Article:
Limited Liability Company (LLC) - an LLC is a hybrid of a corporation and a partnership and is rapidly becoming the most popular structure for small businesses due to its flexibility and its low cost to create and maintain, while still offering most of the advantages of a corporation. The ownership percentages, profit and loss distributions, and voting powers of each member are determined by the LLC Articles of Organization, rather than by stock ownership.
An LLC can choose to be taxed like a partnership or S Corporation with profits and losses flowing through to the owners' tax returns, or taxed like a C Corporation, filing its own return. The owners and any officers and directors are protected from the liabilities of the company, as in a corporation. An LLC is generally subject to franchise tax, though this varies from state to state.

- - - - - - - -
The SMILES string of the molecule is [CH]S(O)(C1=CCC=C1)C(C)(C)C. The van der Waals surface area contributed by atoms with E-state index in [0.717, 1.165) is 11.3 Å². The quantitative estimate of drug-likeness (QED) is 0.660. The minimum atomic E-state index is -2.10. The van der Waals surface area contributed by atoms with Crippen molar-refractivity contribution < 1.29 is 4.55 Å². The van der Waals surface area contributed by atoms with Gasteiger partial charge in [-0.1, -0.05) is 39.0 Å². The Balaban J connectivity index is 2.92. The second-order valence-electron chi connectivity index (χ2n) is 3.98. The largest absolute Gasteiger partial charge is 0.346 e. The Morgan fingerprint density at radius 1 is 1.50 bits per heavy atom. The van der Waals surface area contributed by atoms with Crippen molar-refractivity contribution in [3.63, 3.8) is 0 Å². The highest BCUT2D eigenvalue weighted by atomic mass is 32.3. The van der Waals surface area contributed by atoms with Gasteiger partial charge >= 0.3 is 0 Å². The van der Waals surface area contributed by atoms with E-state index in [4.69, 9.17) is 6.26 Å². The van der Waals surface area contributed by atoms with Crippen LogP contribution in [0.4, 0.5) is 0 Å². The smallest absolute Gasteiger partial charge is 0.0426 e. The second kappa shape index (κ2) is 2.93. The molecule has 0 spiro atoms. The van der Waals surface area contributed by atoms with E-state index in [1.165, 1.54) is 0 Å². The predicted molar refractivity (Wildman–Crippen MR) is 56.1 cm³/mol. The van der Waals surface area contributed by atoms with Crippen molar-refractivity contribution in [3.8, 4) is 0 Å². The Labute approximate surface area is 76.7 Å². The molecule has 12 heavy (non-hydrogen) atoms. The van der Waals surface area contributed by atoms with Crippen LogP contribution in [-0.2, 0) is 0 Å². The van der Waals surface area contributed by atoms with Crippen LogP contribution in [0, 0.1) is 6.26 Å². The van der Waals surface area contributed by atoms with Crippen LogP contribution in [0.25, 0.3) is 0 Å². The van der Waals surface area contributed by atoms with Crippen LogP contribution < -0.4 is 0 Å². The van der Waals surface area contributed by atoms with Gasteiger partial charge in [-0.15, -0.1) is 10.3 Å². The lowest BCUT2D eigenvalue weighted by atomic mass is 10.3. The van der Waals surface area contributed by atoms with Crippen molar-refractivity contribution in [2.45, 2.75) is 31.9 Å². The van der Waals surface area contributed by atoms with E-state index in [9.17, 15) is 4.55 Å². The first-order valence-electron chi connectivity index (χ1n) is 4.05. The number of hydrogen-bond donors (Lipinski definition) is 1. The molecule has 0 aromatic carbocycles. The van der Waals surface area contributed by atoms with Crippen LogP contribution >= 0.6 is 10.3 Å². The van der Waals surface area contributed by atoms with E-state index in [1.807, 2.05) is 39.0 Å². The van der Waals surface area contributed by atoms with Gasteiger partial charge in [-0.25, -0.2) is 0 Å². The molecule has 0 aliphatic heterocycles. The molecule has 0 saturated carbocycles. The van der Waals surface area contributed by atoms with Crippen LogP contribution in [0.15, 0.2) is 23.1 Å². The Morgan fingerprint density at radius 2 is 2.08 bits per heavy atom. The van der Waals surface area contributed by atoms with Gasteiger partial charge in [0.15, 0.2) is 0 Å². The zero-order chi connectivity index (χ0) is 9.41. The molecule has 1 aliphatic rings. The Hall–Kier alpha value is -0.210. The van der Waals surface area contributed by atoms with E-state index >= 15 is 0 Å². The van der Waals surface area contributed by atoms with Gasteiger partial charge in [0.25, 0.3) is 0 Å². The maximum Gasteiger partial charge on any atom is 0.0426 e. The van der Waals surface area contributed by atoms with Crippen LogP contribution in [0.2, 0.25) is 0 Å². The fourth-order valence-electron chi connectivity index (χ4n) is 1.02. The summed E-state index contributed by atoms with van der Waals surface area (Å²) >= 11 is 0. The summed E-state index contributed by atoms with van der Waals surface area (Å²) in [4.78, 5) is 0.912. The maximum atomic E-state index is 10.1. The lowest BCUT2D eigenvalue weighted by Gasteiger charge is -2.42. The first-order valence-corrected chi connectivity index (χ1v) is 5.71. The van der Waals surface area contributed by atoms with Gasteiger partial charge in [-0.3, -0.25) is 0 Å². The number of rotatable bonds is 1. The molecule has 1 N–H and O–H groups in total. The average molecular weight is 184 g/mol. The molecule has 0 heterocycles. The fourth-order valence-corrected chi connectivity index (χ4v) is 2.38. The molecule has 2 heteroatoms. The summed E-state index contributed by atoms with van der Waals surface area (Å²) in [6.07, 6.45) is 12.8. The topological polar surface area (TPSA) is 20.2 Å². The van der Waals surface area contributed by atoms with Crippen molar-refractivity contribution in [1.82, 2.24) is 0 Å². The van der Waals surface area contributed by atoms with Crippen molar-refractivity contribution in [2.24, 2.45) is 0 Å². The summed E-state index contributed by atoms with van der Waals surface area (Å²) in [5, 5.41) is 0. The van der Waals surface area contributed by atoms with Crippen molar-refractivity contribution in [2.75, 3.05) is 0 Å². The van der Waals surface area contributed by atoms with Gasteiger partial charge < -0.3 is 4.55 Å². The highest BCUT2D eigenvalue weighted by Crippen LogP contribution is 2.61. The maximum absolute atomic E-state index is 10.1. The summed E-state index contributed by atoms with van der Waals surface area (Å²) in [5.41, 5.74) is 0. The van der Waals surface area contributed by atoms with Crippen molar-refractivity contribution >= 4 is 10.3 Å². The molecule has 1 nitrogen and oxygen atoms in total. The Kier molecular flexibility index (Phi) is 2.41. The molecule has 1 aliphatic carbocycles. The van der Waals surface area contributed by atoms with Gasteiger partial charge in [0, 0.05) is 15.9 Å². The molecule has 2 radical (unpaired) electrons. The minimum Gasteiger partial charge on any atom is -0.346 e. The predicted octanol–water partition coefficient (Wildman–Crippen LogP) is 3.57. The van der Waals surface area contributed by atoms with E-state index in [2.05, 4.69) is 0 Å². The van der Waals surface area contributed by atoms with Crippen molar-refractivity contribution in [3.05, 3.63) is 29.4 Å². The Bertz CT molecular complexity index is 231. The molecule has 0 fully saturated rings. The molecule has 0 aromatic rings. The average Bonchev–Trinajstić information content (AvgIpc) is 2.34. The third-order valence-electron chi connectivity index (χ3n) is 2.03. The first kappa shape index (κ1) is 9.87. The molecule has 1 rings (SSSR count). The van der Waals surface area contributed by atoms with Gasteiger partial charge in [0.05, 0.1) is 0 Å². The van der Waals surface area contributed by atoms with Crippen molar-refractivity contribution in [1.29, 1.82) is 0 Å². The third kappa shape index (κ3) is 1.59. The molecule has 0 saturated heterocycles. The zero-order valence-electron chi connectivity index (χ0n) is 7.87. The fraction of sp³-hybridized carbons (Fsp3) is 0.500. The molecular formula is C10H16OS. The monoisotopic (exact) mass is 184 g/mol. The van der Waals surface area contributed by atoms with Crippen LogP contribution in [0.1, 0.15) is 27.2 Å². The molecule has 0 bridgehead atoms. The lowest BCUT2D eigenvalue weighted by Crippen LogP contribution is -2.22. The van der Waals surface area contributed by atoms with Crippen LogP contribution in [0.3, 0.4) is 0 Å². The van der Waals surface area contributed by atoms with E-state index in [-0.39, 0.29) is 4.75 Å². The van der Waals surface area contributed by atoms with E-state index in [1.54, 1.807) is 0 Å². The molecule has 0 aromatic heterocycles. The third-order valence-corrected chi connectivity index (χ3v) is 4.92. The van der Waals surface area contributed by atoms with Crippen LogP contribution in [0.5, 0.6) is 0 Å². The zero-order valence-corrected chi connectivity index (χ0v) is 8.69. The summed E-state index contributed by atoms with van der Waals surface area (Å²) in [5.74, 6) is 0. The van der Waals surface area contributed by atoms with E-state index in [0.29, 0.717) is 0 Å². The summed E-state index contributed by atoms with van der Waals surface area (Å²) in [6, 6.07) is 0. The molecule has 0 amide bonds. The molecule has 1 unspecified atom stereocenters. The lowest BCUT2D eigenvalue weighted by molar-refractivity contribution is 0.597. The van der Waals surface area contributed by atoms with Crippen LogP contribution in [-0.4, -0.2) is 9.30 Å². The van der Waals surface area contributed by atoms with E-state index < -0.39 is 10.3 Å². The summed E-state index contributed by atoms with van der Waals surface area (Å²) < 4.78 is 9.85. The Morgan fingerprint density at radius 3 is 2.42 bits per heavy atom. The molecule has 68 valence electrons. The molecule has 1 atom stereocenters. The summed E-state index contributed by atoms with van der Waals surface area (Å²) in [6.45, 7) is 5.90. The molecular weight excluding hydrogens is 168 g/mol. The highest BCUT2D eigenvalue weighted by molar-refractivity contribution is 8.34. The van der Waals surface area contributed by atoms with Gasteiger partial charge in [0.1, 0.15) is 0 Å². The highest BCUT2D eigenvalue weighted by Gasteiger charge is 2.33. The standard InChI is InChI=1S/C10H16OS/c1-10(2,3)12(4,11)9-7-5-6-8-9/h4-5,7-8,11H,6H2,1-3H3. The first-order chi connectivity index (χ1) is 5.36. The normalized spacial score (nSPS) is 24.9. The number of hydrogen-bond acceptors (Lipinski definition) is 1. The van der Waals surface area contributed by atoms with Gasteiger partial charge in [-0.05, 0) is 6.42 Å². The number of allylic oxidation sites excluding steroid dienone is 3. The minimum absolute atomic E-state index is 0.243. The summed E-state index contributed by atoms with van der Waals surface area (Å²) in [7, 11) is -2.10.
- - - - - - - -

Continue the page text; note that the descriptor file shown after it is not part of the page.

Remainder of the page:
There are many choices and many factors to consider - there is no "one right answer." Many of the advantages of incorporating can be gained in other ways for sole proprietors, such as purchasing liability insurance. Also, the paper legalities are often outweighed by the real-world practicalities. For example, while a corporation may shield the owners from personal liability for debts, in the first 2-3 years in business, it's unlikely…